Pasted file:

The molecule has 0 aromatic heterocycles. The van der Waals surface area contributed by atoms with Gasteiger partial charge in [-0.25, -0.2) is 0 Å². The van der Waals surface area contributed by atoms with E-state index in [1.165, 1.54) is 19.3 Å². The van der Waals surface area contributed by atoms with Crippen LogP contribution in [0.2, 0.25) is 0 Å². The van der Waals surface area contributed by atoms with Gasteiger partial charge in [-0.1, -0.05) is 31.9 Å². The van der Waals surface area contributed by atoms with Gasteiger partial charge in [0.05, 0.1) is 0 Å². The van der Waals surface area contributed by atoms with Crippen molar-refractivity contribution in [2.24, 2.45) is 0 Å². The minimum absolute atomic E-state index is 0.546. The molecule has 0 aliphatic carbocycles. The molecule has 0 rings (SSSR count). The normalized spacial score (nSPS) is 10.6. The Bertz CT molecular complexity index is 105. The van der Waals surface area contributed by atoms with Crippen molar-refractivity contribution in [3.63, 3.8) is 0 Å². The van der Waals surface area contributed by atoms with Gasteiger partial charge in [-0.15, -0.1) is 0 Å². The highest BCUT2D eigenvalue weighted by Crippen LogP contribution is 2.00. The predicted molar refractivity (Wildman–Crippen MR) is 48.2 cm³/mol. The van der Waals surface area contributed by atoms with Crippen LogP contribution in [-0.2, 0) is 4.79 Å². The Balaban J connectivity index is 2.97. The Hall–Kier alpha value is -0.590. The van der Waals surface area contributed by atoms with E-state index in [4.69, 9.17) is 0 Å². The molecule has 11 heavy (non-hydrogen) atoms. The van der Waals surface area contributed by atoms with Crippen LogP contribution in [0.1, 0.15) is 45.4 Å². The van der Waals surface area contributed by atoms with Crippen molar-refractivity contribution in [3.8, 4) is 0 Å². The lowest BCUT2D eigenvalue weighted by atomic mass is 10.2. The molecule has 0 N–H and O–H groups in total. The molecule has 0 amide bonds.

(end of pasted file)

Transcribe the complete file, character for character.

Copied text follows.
The molecule has 0 aromatic heterocycles. The van der Waals surface area contributed by atoms with Gasteiger partial charge in [-0.25, -0.2) is 0 Å². The van der Waals surface area contributed by atoms with E-state index in [1.165, 1.54) is 19.3 Å². The van der Waals surface area contributed by atoms with Crippen LogP contribution in [0.2, 0.25) is 0 Å². The van der Waals surface area contributed by atoms with Gasteiger partial charge in [-0.1, -0.05) is 31.9 Å². The van der Waals surface area contributed by atoms with Gasteiger partial charge in [0.05, 0.1) is 0 Å². The van der Waals surface area contributed by atoms with Crippen molar-refractivity contribution in [2.24, 2.45) is 0 Å². The minimum absolute atomic E-state index is 0.546. The molecule has 0 aliphatic carbocycles. The molecule has 0 rings (SSSR count). The normalized spacial score (nSPS) is 10.6. The Bertz CT molecular complexity index is 105. The van der Waals surface area contributed by atoms with Crippen molar-refractivity contribution in [3.63, 3.8) is 0 Å². The van der Waals surface area contributed by atoms with Gasteiger partial charge in [-0.15, -0.1) is 0 Å². The highest BCUT2D eigenvalue weighted by Crippen LogP contribution is 2.00. The predicted molar refractivity (Wildman–Crippen MR) is 48.2 cm³/mol. The van der Waals surface area contributed by atoms with Crippen LogP contribution in [-0.2, 0) is 4.79 Å². The Balaban J connectivity index is 2.97. The Hall–Kier alpha value is -0.590. The van der Waals surface area contributed by atoms with E-state index in [4.69, 9.17) is 0 Å². The molecule has 11 heavy (non-hydrogen) atoms. The van der Waals surface area contributed by atoms with Crippen LogP contribution in [0.1, 0.15) is 45.4 Å². The van der Waals surface area contributed by atoms with Crippen molar-refractivity contribution in [3.8, 4) is 0 Å². The lowest BCUT2D eigenvalue weighted by atomic mass is 10.2. The molecule has 0 N–H and O–H groups in total. The molecule has 0 amide bonds.